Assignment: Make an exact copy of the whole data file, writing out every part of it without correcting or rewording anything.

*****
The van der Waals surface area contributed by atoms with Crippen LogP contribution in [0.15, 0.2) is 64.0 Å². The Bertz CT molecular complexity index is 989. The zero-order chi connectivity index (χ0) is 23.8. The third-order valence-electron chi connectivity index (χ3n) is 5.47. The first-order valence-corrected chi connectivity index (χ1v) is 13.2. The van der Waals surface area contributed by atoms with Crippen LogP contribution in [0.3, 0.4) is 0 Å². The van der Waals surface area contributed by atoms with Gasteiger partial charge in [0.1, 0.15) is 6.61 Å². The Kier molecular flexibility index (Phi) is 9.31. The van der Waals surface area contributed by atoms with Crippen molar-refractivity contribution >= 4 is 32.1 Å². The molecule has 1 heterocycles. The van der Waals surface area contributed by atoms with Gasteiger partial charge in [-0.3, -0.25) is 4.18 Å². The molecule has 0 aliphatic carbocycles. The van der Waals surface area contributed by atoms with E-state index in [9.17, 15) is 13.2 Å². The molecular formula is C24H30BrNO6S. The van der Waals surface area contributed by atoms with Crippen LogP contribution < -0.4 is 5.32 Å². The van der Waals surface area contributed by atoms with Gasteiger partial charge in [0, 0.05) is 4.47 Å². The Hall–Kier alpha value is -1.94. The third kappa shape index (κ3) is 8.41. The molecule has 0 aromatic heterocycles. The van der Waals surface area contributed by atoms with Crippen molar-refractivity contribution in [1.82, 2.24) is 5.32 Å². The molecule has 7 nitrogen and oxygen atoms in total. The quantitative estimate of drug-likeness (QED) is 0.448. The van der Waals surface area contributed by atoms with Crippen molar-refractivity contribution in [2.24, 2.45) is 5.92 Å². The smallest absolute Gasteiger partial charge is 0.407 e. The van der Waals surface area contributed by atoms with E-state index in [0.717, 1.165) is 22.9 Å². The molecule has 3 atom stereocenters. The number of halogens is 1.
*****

The van der Waals surface area contributed by atoms with Crippen LogP contribution in [0.15, 0.2) is 64.0 Å². The Bertz CT molecular complexity index is 989. The zero-order chi connectivity index (χ0) is 23.8. The third-order valence-electron chi connectivity index (χ3n) is 5.47. The first-order valence-corrected chi connectivity index (χ1v) is 13.2. The van der Waals surface area contributed by atoms with Crippen LogP contribution in [0.3, 0.4) is 0 Å². The van der Waals surface area contributed by atoms with Gasteiger partial charge in [0.1, 0.15) is 6.61 Å². The Kier molecular flexibility index (Phi) is 9.31. The van der Waals surface area contributed by atoms with Crippen molar-refractivity contribution >= 4 is 32.1 Å². The molecule has 1 heterocycles. The van der Waals surface area contributed by atoms with Gasteiger partial charge in [-0.3, -0.25) is 4.18 Å². The molecule has 0 aliphatic carbocycles. The van der Waals surface area contributed by atoms with E-state index in [9.17, 15) is 13.2 Å². The molecular formula is C24H30BrNO6S. The van der Waals surface area contributed by atoms with Crippen LogP contribution < -0.4 is 5.32 Å². The van der Waals surface area contributed by atoms with Gasteiger partial charge in [0, 0.05) is 4.47 Å². The Hall–Kier alpha value is -1.94. The third kappa shape index (κ3) is 8.41. The molecule has 0 aromatic heterocycles. The van der Waals surface area contributed by atoms with Crippen molar-refractivity contribution in [1.82, 2.24) is 5.32 Å². The molecule has 7 nitrogen and oxygen atoms in total. The quantitative estimate of drug-likeness (QED) is 0.448. The van der Waals surface area contributed by atoms with Crippen molar-refractivity contribution in [2.24, 2.45) is 5.92 Å². The smallest absolute Gasteiger partial charge is 0.407 e. The van der Waals surface area contributed by atoms with E-state index in [0.717, 1.165) is 22.9 Å². The molecule has 3 atom stereocenters. The number of halogens is 1.